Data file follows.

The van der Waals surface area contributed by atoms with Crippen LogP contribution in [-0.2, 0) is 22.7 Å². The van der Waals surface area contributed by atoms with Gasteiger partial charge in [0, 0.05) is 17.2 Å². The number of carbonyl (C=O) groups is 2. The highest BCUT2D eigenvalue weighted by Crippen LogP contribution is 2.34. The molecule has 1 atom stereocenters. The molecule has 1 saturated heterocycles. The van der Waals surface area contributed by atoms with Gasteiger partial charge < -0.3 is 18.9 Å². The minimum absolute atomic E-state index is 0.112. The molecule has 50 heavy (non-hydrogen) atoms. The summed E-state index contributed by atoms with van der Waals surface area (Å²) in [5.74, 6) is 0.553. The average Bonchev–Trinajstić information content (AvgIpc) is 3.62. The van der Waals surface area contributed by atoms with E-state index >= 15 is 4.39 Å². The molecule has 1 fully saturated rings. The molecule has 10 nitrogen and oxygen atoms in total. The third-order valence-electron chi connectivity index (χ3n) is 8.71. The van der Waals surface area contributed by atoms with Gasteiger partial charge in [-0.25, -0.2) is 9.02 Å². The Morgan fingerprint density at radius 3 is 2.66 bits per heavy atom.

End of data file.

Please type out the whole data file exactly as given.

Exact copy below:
The van der Waals surface area contributed by atoms with Crippen LogP contribution in [-0.2, 0) is 22.7 Å². The van der Waals surface area contributed by atoms with Gasteiger partial charge in [0, 0.05) is 17.2 Å². The number of carbonyl (C=O) groups is 2. The highest BCUT2D eigenvalue weighted by Crippen LogP contribution is 2.34. The molecule has 1 atom stereocenters. The molecule has 1 saturated heterocycles. The van der Waals surface area contributed by atoms with Gasteiger partial charge < -0.3 is 18.9 Å². The minimum absolute atomic E-state index is 0.112. The molecule has 50 heavy (non-hydrogen) atoms. The summed E-state index contributed by atoms with van der Waals surface area (Å²) in [5.74, 6) is 0.553. The average Bonchev–Trinajstić information content (AvgIpc) is 3.62. The van der Waals surface area contributed by atoms with E-state index >= 15 is 4.39 Å². The molecule has 1 fully saturated rings. The molecule has 10 nitrogen and oxygen atoms in total. The third-order valence-electron chi connectivity index (χ3n) is 8.71. The van der Waals surface area contributed by atoms with Gasteiger partial charge in [-0.25, -0.2) is 9.02 Å². The Morgan fingerprint density at radius 3 is 2.66 bits per heavy atom.